In the new issue of integration, Peter-Christian Müller-Graff analyses the legal situation of the European Union prior to the notification of Great Britain’s withdrawal from its membership in the Union, in case the result of the referendum will be ignored and after the notification to the European Council. Against the background of Europe’s multiple crises, Julia Klein deals with growing eurosceptical and populist tendencies in the European Union. She presents the ideological and strategical characteristics of europopulist parties and asks whether there is a genuine “europepopulism” in the European party system. The current Multiannual Financial Framework (2014–2020) and why the European Union failed to provide a strong focus on a future-oriented growth policy is the main focus of Robert Kaiser’s and Heiko Prange-Gstöhl’s article. Christian Baldus analyses the role of private law in present security discourses in the light of changing narratives of European integration. Eckhard Jesse’s collective review discusses works on the current and future situation of European integration. Besides the report on IEP’s 2016 Annual Conference on challenges of the ‘refugee crisis’ for the European Union, the ‘Arbeitskreis Europäische Integration’ reports on conferences about Normative Power Europe, migration policy and data protection.
Brexit – The Legal Dimension
Brexit is new territory in European Union law. The article elaborates its different dimensions. It distinguishes three groups of issues. Firstly it explores the legal situation between the referendum and the notification of Britain’s withdrawal from its (already specifically reduced) membership in the European Union in the light of the principle of sincere cooperation. Secondly it ponders on the consequences for Union law if the British government and/or Parliament would ignore the result of the referendum. Thirdly it assesses the legal consequences of the notification of withdrawal for the time between the notification and the termination of the applicability of Union law to Britain as well as the possible content of an agreement on the arrangements of the withdrawal and of a future Treaty between Britain and the European Union.
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Europepopulism – a Genuine Phenomenon in the Context of European Crises?
In the past years, the eurosceptical and populist potential experienced a sharp growth throughout Europe. With the British referendum to leave the EU in June 2016, europopulist parties and movements were able to achieve a success without precedent. The article at hand tackles the ideological and strategical characteristics of europopulist parties and asks the question whether there is a genuine “europepopulism” in the European party system. Despite contextual differences and fragmentation phenomena, the similarities between Euroscepticism and populism can be identified as extreme ideological positions, anti-establishment-campaigns, a narrative critical of the system, political emotionalisation, a flexibility regarding political content, and a tactical approach towards elections.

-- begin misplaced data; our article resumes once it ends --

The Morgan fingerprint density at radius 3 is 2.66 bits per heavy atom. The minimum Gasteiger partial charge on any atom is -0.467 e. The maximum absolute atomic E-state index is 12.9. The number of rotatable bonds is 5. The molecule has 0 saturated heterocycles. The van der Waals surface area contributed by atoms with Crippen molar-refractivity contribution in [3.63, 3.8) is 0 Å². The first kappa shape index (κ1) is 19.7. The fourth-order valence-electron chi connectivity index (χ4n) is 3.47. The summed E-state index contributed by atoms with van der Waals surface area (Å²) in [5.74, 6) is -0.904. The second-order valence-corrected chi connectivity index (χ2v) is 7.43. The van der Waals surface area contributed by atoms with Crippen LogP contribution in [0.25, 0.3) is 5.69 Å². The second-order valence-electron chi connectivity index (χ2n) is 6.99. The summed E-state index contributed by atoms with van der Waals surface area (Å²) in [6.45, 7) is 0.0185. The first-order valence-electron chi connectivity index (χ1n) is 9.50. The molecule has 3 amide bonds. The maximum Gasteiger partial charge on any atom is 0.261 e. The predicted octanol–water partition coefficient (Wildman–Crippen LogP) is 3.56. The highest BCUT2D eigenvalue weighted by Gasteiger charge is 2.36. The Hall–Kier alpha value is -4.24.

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Why the EU Fails to Provide a Strong Focus on Future-oriented Growth Policy in its Multiannual Financial Framework
Robert Kaiser and Heiko Prange-Gstöhl
The current Multiannual Financial Framework of the European Union (2014–2020) is the first budget in the history of European integration that is characterized by a decline of the overall financial resources compared to its predecessor. Notably, it still fails to provide a strong focus on a future-oriented growth policy. Against this background, the article analyses why a substantial reform of the EU budget did not take place and what leeway for change exists in view of the upcoming mid-term review of the Financial Framework. We argue that under the situation of a shift from “normal” to “crisis politics” both old and new institutional obstacles had an impact on the outcome of the negotiation process, and those obstacles are likely to be effective in the foreseeable future.
Narratives of Integration: Private Law in Times of Security Concerns
Initially, peace and later on welfare were key narratives of European integration. Private law became an essential instrument for that. However, as these bases of the integration experience faded into oblivion, some states entered the Union as if it just served to promote welfare and security. Tensions resulting from this abuse now become evident. Rethinking the private factor can provide a necessary counterpoint to present-day security discourses. Private law discourses can help to reveal which member states want to open the chances and risks of a non-statal integration project like the EU to their citizens and businesses. The map of an “intégration à la carte” could be essentially a private law map, to wit, beyond reductive security discourses.
Die Europäische Union in der Krise. Diagnosen und Therapien
Nach der Krise ist vor der Krise – die ‚Flüchtlingskrise‘ als Herausforderung für den Zusammenhalt in der EU
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ARBEITSKREIS EUROPÄISCHE INTEGRATION
Antonia Labitzky und Weronika Priesmeyer-Tkocz
Stabilitätsexport durch gemeinsame Normen und Regeln – Wunschdenken oder Zukunftsprojekt?
Migration in und nach Europa
Jana Hunnius, Frédéric Krumbein und Benjamin Schmidt
Die Rolle der Europäischen Union – zwischen dem Ausbau von Kontrolle und dem Schutz von Daten
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